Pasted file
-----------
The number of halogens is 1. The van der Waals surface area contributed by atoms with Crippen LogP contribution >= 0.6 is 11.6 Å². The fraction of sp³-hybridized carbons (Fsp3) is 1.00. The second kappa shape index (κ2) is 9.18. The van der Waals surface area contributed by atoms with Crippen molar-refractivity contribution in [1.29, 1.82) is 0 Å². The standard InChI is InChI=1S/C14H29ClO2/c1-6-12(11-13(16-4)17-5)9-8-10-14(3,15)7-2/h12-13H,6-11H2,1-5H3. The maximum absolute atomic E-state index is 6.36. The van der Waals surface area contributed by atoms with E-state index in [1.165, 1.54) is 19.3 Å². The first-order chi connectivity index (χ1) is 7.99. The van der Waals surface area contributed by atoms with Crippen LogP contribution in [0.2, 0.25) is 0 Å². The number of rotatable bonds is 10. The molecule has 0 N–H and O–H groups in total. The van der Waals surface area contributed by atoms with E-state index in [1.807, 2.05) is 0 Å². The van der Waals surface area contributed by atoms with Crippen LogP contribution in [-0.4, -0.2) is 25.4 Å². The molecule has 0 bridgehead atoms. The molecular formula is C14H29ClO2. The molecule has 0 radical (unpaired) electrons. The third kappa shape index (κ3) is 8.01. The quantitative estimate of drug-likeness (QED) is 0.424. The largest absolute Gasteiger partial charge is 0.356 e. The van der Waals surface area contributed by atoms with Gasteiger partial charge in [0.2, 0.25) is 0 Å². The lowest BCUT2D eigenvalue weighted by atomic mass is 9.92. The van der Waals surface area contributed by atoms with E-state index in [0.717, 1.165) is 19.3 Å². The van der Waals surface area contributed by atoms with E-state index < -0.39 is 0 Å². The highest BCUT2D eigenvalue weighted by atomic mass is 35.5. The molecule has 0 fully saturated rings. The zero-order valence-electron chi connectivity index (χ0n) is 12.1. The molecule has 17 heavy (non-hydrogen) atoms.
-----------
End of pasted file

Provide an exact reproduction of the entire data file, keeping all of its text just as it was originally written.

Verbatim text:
The number of halogens is 1. The van der Waals surface area contributed by atoms with Crippen LogP contribution >= 0.6 is 11.6 Å². The fraction of sp³-hybridized carbons (Fsp3) is 1.00. The second kappa shape index (κ2) is 9.18. The van der Waals surface area contributed by atoms with Crippen molar-refractivity contribution in [1.29, 1.82) is 0 Å². The standard InChI is InChI=1S/C14H29ClO2/c1-6-12(11-13(16-4)17-5)9-8-10-14(3,15)7-2/h12-13H,6-11H2,1-5H3. The maximum absolute atomic E-state index is 6.36. The van der Waals surface area contributed by atoms with E-state index in [1.165, 1.54) is 19.3 Å². The first-order chi connectivity index (χ1) is 7.99. The van der Waals surface area contributed by atoms with Crippen LogP contribution in [0.2, 0.25) is 0 Å². The number of rotatable bonds is 10. The molecule has 0 N–H and O–H groups in total. The van der Waals surface area contributed by atoms with E-state index in [1.807, 2.05) is 0 Å². The van der Waals surface area contributed by atoms with Crippen LogP contribution in [-0.4, -0.2) is 25.4 Å². The molecule has 0 bridgehead atoms. The molecular formula is C14H29ClO2. The molecule has 0 radical (unpaired) electrons. The third kappa shape index (κ3) is 8.01. The quantitative estimate of drug-likeness (QED) is 0.424. The largest absolute Gasteiger partial charge is 0.356 e. The van der Waals surface area contributed by atoms with Gasteiger partial charge in [0.2, 0.25) is 0 Å². The lowest BCUT2D eigenvalue weighted by atomic mass is 9.92. The van der Waals surface area contributed by atoms with E-state index in [0.717, 1.165) is 19.3 Å². The van der Waals surface area contributed by atoms with E-state index < -0.39 is 0 Å². The highest BCUT2D eigenvalue weighted by atomic mass is 35.5. The molecule has 0 fully saturated rings. The zero-order valence-electron chi connectivity index (χ0n) is 12.1. The molecule has 17 heavy (non-hydrogen) atoms.